Alessio Patalano is Reader in East Asian Warfare and Security, Department of War Studies, King’s College London.  He is the author of Post-war Japan as a Seapower: Imperial Legacy, Wartime Experience, and the Making of a Navy (Bloomsbury, 2015), and the co-editor with James A. Russell of Maritime Strategy and Naval Innovation: Technology, Bureaucracy, and the Problem of Change in the Age of Competition (Naval Institute Press, 2021).

©2021 The Authors | Creative Commons Attribution-NonCommercial-NoDerivs 3.0 United States License

[1] Francis Fukuyama, The End of History and the Last Man (London: Penguin, 2020 [1992]).

[2] Geoffrey Till, “Maritime Strategy in the Twenty-First Century,” Journal of Strategic Studies 17:1 (1995): 176-199, here 194-196; also, on the idea of post-modern navies, see Geoffrey Till, “Maritime Strategy in a Globalizing World,” Orbis 51:4 (2007): 569-575.

[3] Jonathan D. Caverley and Peter Dombrowski, “Too Important to Be Left to the Admirals: The Need to Study Maritime Great-Power Competition,” Security Studies 29:4 (2020) [hereafter SS]: 579-600, at 580.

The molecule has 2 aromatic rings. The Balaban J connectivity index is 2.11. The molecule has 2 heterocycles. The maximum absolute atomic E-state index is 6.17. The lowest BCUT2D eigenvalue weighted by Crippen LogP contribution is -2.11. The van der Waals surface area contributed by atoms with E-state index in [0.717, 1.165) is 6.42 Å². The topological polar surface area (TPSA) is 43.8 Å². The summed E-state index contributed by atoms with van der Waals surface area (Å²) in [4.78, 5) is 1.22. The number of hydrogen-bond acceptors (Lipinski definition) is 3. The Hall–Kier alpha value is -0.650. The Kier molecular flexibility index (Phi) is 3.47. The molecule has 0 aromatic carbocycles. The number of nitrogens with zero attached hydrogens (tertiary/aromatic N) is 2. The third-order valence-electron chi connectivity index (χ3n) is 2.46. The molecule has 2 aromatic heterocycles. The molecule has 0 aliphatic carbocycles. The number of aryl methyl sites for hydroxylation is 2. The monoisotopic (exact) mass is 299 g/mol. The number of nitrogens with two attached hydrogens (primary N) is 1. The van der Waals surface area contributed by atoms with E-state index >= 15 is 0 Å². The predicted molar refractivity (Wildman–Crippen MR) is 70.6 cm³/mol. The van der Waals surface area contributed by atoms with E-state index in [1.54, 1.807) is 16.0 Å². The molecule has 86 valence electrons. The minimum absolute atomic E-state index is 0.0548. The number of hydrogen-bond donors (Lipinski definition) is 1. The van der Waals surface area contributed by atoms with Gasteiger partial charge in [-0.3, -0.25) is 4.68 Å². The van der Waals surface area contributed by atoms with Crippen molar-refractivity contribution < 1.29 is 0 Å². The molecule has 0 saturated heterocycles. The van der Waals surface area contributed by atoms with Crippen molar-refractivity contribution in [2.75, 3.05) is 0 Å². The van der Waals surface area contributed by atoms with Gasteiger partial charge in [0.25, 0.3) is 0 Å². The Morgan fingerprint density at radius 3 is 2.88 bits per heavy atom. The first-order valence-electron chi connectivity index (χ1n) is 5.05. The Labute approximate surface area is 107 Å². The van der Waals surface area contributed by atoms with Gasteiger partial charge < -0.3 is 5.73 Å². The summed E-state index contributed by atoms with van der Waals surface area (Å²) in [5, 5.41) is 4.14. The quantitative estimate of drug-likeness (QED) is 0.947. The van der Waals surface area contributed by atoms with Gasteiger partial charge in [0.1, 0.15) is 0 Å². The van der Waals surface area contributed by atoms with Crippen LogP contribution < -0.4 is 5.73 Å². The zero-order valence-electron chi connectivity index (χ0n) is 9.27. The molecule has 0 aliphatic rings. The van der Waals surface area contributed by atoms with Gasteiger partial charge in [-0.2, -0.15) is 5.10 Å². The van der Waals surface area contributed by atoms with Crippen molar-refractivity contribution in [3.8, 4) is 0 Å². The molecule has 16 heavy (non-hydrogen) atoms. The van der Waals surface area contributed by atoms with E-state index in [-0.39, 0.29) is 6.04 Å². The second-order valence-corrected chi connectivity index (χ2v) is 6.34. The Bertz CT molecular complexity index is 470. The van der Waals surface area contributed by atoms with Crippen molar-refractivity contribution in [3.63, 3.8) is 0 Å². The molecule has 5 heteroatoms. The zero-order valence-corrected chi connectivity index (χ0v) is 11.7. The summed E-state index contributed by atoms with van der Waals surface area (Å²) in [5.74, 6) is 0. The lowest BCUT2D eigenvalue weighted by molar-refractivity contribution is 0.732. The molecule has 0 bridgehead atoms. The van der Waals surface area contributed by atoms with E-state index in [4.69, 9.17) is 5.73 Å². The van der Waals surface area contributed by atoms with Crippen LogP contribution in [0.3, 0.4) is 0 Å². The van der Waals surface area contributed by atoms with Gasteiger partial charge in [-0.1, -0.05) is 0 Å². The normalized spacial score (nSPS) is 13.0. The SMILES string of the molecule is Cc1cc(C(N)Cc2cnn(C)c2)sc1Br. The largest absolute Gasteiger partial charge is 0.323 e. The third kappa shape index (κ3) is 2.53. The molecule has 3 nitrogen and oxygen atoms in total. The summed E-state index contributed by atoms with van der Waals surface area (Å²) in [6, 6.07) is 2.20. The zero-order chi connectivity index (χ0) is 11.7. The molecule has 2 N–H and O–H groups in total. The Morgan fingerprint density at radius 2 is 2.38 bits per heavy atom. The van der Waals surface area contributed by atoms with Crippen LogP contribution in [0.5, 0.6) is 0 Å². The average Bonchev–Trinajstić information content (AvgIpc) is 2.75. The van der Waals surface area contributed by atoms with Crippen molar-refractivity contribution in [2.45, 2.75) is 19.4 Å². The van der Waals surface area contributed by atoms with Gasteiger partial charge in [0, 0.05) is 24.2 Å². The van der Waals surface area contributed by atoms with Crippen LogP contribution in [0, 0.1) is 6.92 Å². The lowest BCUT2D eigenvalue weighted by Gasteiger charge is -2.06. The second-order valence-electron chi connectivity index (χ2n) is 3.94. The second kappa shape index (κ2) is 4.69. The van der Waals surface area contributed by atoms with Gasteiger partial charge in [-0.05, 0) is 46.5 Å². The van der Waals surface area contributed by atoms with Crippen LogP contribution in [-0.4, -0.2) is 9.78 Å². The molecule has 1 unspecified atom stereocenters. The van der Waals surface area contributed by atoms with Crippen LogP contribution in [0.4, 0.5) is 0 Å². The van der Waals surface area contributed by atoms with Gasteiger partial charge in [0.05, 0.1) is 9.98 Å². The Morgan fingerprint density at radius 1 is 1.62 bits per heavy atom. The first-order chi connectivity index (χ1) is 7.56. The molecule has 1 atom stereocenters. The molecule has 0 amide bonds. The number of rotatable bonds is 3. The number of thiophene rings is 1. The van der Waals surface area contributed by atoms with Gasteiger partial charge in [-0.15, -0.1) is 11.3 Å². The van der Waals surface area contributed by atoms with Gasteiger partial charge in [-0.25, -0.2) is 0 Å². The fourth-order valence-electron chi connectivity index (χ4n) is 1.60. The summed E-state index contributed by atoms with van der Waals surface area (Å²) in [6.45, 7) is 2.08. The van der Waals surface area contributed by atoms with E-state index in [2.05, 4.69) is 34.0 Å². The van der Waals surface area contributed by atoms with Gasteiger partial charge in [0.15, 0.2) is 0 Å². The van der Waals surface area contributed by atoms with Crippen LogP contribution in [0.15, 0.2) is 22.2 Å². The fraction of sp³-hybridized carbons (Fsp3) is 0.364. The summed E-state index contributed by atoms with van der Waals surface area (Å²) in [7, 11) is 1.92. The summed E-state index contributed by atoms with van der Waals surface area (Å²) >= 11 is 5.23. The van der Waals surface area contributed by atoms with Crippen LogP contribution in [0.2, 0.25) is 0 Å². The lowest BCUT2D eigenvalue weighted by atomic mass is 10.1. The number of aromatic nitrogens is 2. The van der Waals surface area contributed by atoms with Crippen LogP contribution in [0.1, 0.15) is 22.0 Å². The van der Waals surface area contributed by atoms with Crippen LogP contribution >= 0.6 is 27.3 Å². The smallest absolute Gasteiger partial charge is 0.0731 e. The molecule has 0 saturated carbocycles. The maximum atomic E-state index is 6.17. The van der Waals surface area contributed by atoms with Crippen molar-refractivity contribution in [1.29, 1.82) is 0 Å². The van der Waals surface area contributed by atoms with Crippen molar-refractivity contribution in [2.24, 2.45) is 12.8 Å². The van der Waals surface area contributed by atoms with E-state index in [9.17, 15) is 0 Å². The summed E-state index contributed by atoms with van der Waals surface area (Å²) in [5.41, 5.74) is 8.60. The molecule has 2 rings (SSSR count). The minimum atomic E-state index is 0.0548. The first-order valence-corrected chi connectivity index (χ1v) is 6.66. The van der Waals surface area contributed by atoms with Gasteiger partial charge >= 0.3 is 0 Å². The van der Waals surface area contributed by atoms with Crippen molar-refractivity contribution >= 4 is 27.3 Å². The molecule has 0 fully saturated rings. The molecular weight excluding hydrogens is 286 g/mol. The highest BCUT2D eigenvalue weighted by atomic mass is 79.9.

[4] Erik Gartzke and Jon R. Lindsay, “The Influence of Sea Power on Politics: Domain- and Platform-Specific Attributes of Material Capabilities,” SS: 601-636.

[5] This point is well explained in Kevin Rowlands, Naval Diplomacy in the 21st Century: A Model for the Post-Cold War Global Order (Abingdon: Routledge, 2018).

[6] Sara McLaughlin Mitchell, “Clashes at Sea: Explaining the Onset, Militarization, and Resolution of Diplomatic Maritime Claims,” SS, 637-670.

[7] Alessio Patalano, “Seapower and Sino-Japanese Relations in the East China Sea,” Asian Affairs XLV:1 (2014): 34-54; Peter Dutton, “Three Disputes and Three Objectives – China and the South China Sea,” Naval War College Review, 64:4 (2011): 42-67; Patalano, “When Strategy is Hybrid and Not Grey: Reviewing Chinese Military and Constabulary Coercion at Sea,” The Pacific Review 31:6 (2018): 811-839.